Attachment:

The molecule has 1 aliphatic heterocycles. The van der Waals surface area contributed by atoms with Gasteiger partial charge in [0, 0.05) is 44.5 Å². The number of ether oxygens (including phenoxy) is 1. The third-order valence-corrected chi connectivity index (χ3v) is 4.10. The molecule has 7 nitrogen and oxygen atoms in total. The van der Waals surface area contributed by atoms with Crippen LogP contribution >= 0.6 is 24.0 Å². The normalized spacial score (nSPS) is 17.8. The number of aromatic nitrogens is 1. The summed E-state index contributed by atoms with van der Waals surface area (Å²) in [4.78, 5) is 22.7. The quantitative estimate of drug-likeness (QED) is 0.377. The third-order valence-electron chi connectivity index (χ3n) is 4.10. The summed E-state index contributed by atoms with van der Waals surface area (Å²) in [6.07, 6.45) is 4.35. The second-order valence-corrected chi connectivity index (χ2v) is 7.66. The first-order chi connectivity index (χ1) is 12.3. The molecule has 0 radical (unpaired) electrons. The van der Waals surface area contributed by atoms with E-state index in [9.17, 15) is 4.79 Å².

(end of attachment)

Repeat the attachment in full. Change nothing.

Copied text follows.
The molecule has 1 aliphatic heterocycles. The van der Waals surface area contributed by atoms with Gasteiger partial charge in [0, 0.05) is 44.5 Å². The number of ether oxygens (including phenoxy) is 1. The third-order valence-corrected chi connectivity index (χ3v) is 4.10. The molecule has 7 nitrogen and oxygen atoms in total. The van der Waals surface area contributed by atoms with Crippen LogP contribution >= 0.6 is 24.0 Å². The normalized spacial score (nSPS) is 17.8. The number of aromatic nitrogens is 1. The summed E-state index contributed by atoms with van der Waals surface area (Å²) in [4.78, 5) is 22.7. The quantitative estimate of drug-likeness (QED) is 0.377. The third-order valence-electron chi connectivity index (χ3n) is 4.10. The summed E-state index contributed by atoms with van der Waals surface area (Å²) in [6.07, 6.45) is 4.35. The second-order valence-corrected chi connectivity index (χ2v) is 7.66. The first-order chi connectivity index (χ1) is 12.3. The molecule has 0 radical (unpaired) electrons. The van der Waals surface area contributed by atoms with E-state index in [9.17, 15) is 4.79 Å².